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    People Are Calling Out The Rudest Things Wedding Guests Do, And Yikes, Please Tell Me You're Not Doing Any Of This

    "Never announce a pregnancy or propose to your significant other at a wedding. It's rude to hijack someone else's special day."

    We recently asked the BuzzFeed Community to tell us wedding etiquette rules guests often ignore — but really shouldn't. Here are the eye-opening results:

    1. "Trying to 'outshine' the couple. This counts for what you wear, how you act, surprise engagements, etc. It’s not your day. You have 365 days in a year. You can sacrifice this one day for them."


    "Never announce a pregnancy or propose to your significant other at a wedding. It's rude AF to hijack someone else's special day."


    2. "Stealing the photographer! At my 20-person COVID wedding, my now sister-in-law asked the photographer to take her family photos — just her immediate family, not even with the groom, her brother. The photographer was the biggest expense of our wedding, and it felt like we were being taken advantage of."

    "I didn’t want to be called a bridezilla, but now I wish I had said something."


    3. "Getting so drunk that you can't function. Having fun is one thing, but I've had to babysit family members who became belligerent and caused a scene. I was a member of the wedding party and couldn't leave. It was awful."


    "Having way too much to drink. Just because there is booze doesn't mean it's a free-for-all to act like a complete ass and drink like a fish. It seems like a good 75% of the wedding horror stories I've seen could have been prevented if the people didn't get hammered."

    "It's an event, an occasion, and people want to let loose. Cool. But don't drink so much that you're throwing up everywhere or leave crying or want to fight Uncle Frank. Tone it back, people."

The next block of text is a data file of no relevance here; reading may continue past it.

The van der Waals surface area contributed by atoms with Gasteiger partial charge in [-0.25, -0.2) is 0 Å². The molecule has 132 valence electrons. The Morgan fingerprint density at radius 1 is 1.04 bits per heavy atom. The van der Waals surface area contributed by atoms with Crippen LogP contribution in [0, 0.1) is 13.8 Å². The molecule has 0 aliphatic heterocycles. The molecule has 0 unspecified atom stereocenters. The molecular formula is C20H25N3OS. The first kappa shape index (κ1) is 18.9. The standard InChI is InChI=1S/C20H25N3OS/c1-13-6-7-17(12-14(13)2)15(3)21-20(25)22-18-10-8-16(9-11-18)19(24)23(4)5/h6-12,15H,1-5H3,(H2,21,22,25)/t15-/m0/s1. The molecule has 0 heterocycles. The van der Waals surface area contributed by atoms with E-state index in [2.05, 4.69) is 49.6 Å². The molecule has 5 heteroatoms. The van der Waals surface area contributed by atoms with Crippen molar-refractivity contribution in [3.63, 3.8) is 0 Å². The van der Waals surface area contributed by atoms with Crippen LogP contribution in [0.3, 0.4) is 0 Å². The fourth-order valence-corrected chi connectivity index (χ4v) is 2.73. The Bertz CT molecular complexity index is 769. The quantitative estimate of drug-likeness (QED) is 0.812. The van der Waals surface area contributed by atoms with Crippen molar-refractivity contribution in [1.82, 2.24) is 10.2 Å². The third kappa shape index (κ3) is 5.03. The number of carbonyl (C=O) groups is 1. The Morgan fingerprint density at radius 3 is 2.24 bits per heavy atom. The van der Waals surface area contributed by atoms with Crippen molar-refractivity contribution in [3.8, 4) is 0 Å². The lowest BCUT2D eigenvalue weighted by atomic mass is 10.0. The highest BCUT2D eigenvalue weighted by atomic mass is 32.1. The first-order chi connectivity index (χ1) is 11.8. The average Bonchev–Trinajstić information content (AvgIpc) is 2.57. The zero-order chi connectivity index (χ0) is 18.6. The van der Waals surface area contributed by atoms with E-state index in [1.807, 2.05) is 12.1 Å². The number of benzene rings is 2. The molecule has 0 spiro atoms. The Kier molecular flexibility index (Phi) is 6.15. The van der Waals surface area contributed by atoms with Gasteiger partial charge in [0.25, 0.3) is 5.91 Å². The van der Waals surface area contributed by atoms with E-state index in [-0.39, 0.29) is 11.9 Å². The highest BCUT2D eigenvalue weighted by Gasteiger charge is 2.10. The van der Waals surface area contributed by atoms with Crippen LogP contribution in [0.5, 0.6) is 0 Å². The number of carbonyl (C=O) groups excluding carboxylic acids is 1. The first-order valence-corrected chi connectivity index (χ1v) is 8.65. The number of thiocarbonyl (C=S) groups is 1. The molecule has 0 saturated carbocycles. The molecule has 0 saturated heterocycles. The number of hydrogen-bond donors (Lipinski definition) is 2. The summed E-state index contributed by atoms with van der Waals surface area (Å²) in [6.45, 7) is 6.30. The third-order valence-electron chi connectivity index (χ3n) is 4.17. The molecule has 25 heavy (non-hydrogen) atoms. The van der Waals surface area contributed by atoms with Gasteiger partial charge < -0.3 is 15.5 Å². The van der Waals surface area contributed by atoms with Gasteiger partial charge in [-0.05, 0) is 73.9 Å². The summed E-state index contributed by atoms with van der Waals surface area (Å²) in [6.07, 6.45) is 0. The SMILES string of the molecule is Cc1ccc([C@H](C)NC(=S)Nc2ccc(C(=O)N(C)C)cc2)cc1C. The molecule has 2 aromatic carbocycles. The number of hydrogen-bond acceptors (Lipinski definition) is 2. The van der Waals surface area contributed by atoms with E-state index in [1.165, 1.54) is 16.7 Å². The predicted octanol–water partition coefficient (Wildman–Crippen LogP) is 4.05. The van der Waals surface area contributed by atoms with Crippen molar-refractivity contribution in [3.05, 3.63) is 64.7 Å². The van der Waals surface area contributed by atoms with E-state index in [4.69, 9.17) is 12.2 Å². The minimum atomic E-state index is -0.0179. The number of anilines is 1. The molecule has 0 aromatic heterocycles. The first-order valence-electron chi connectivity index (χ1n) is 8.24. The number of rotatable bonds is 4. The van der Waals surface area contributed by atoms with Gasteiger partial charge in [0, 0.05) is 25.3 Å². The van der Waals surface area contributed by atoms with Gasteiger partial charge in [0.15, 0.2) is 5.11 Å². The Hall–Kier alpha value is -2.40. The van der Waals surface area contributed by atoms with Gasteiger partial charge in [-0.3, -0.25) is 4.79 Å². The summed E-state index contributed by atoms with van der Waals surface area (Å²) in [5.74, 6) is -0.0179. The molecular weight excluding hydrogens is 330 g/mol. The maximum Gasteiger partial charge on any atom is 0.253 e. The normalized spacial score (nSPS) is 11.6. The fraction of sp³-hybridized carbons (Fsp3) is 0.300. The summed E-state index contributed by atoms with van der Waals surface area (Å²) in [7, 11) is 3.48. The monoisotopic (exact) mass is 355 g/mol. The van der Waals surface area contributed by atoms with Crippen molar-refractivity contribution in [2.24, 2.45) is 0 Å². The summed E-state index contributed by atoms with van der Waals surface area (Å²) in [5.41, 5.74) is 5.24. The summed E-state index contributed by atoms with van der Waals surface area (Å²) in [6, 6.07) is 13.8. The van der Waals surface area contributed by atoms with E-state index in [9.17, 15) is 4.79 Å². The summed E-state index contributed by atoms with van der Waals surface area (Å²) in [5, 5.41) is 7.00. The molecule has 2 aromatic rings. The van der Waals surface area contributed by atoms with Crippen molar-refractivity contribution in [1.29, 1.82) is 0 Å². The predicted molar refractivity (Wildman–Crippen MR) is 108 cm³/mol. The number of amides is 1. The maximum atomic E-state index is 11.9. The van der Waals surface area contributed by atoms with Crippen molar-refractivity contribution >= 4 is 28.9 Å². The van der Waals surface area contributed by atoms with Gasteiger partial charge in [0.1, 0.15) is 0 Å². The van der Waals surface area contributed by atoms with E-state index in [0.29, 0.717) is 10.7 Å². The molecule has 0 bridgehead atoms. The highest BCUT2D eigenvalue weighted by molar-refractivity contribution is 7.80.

4. "Just overall entitlement. People display it in lots of different ways: 'I HAVE to bring my kids' or 'I can’t wear that,' etc. And it comes from a variety of people (i.e. random friends can be way more frustrating than family members)."

    "For example, one of my husband’s groomsmen and their wife said they would only come if they could break the no-child rule. They were unwilling to consider any other options. While their kids didn’t cause a disruption, it was really upsetting that close members of the family did everything they could to get a sitter or only came to the reception where children were welcome. Even more frustrating was learning that his own mother AND his mother-in-law live 30 minutes from him. He could have easily arranged with one of them for two days. Entitled people."


    5. "Taking pictures during the ceremony — especially if they explicitly asked for an unplugged ceremony!"


    6. "Not reading the dang invitations!!! My boyfriend’s sister just got married this year; they had the whole wedding website, plus sent beautiful, very informative invitations — yet people were still texting her days before the wedding asking about times, locations, etc. Just read the invitation!"


    7. "Not taking care of your children! It still amazes me how many parents don’t do their job. Their kids are running around knocking things, breaking things, etc. and they do NOTHING. At a recent wedding I went to, a kid ruined the father and daughter dance, and the parents still didn’t get up and do anything."

    "If you aren’t going to look after your children, then don’t bring them."


    8. "Weddings are such big days; I say, just leave your kids at home."

    "I love my friends' kids — I do! But no! It’s not fair on them, and it’s not fair on the happy couple."